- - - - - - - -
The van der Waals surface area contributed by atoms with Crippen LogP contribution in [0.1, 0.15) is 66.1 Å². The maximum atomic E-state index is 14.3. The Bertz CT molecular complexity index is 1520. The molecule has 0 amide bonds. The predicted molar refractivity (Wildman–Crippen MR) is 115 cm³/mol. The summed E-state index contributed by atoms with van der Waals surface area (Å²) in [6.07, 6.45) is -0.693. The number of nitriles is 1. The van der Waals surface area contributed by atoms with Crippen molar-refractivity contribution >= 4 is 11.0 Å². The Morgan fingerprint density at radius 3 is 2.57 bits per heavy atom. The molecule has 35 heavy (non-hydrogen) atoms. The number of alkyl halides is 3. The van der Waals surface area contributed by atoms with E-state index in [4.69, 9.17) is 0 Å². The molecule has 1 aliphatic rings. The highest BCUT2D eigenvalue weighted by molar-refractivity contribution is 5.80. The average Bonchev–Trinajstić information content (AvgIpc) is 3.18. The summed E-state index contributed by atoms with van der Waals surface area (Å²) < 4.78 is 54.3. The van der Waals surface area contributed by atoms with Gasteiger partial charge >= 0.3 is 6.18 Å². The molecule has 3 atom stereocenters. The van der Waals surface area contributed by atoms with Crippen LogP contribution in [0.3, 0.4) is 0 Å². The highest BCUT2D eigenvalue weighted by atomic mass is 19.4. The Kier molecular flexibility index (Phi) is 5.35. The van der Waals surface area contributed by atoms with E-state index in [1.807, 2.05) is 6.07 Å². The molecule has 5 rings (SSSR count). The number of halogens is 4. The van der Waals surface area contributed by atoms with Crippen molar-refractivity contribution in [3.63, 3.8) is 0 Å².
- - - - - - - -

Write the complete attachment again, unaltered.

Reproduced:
The van der Waals surface area contributed by atoms with Crippen LogP contribution in [0.1, 0.15) is 66.1 Å². The maximum atomic E-state index is 14.3. The Bertz CT molecular complexity index is 1520. The molecule has 0 amide bonds. The predicted molar refractivity (Wildman–Crippen MR) is 115 cm³/mol. The summed E-state index contributed by atoms with van der Waals surface area (Å²) in [6.07, 6.45) is -0.693. The number of nitriles is 1. The van der Waals surface area contributed by atoms with Crippen molar-refractivity contribution >= 4 is 11.0 Å². The Morgan fingerprint density at radius 3 is 2.57 bits per heavy atom. The molecule has 35 heavy (non-hydrogen) atoms. The number of alkyl halides is 3. The van der Waals surface area contributed by atoms with E-state index in [4.69, 9.17) is 0 Å². The molecule has 1 aliphatic rings. The highest BCUT2D eigenvalue weighted by molar-refractivity contribution is 5.80. The average Bonchev–Trinajstić information content (AvgIpc) is 3.18. The summed E-state index contributed by atoms with van der Waals surface area (Å²) < 4.78 is 54.3. The van der Waals surface area contributed by atoms with Gasteiger partial charge >= 0.3 is 6.18 Å². The molecule has 3 atom stereocenters. The van der Waals surface area contributed by atoms with Crippen LogP contribution in [0.3, 0.4) is 0 Å². The highest BCUT2D eigenvalue weighted by atomic mass is 19.4. The Kier molecular flexibility index (Phi) is 5.35. The van der Waals surface area contributed by atoms with E-state index in [1.807, 2.05) is 6.07 Å². The molecule has 5 rings (SSSR count). The number of halogens is 4. The van der Waals surface area contributed by atoms with Crippen molar-refractivity contribution in [3.63, 3.8) is 0 Å².